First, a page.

That’s impressive. This can be in one of the things… and look, I am the child of two teachers. So I’m not here to bash teaching, but one of the things that I’ve found over the years is that sometimes I feel like you know, the teacher’s unions work against the constituents, which is the children, you know, having to, “I have to get out at this time. I’m not working past this,” when in reality, it’s like, I understand it’s a tough job for any teacher. But reality is, I think it should always be children first and you know, we have so much time off in the United States, and, you know, we kind of get kids to really study to take tests and not really to embrace the learning. And I’ve always been kind of fascinated by the way we approach things. And I’ve certainly felt that, you know, over the years that the changes in the United States education system have gone away from really making kids smart. Because when I grew up, I feel like I got a really, really strong education. But now I see my kids come home, and, you know, 75% of the time, they don’t have homework, and I’m like, What is going on here?
Teru Clavel 5:32
You know, that’s such an interesting point. Because, you know, in the rest of the developed world where they actually have very high educational outcomes, not having homework is not part of the discourse, right? It’s obvious that kids get homework and I can tell you in Hong Kong, when I put my kids into a local magnet Mandarin speaking school, they started getting homework at age three. And well, there’s some association in the US, which is: homework is bad. Right? It’s hard, it’s not fun. Whereas, you know, it was really small kind of homework, they just had to copy a few characters every day, literally just maybe three or four times. But it got them in the habit of knowing they had to do it. And when I came back to the US, it was, you know, homework is this horrible thing. And you know, if you’re in fourth grade, 4 x 10, you get 40 minutes of homework, and then 5 x 10 for fifth grade, and, and then a lot of that is taken up by reading and something that you said that was really interesting was this love of learning that I think is starting to kind of fall away. And I would say two things to that. I would say, we just don’t expect enough of our students. They can do so much more and be challenged so much more. And I really do, and this goes against kind of the popular practice in the US right now, but I’m against this notion of giving our kids so many chances, you know, in in adult real life, often times you only get one chance, right? In an athletic game, you only get one chance to win and there’s so much to gain from losing or from failure. And it’s what you do during that time to overcome that challenge that builds that resiliency. And there’s nothing, I think, more motivating than coming up from a fall. And that keeps you going. Right? And I think that’s a love of learning. It’s like knowing “oh my gosh, I can look back and look at my shelf of 30 books and say, I read those this year.”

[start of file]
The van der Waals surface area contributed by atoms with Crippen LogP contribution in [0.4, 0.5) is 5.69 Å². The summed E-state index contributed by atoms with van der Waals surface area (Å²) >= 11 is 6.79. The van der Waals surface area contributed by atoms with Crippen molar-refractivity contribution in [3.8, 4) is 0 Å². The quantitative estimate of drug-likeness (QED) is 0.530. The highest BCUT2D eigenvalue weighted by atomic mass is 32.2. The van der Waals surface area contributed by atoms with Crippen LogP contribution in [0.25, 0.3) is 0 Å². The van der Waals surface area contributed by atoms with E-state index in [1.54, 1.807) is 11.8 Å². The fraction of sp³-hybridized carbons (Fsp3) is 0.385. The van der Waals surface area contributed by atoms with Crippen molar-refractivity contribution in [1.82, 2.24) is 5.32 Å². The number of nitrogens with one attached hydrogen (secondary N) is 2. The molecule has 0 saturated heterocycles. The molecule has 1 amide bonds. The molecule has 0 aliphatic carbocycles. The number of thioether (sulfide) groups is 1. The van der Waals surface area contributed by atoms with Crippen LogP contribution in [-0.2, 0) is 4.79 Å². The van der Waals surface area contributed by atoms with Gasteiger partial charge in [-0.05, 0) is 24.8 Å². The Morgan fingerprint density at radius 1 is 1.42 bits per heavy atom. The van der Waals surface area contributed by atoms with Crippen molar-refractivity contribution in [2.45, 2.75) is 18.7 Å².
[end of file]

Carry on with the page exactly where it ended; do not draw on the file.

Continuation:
Teru Clavel 7:24
I just find that really, really interesting and how you say, children aren’t first and actually going back to how you talked about teachers and I really admire that both of your parents were teachers. And the whole union conversation here is really interesting, because, you know you can probably imagine, in China unions are illegal,which is a whole other conversation, you know, right? But it’s really hard because there’s some teachers who are strapped by union rules, right? Because there’s some teachers who, like my example in Shanghai, would love to stay after school with the students to work with them, but their union, their local union has ruled that as soon as the bell rings, they have to get out. And it does go sometimes counter to the best interests of the kids. And I would eat that to a further level. And I would say, our corporations in this country are so powerful that I feel like you know, all the technology in the classrooms now is the most genius product placement, I’ve seen in a really, you know, in probably my lifetime.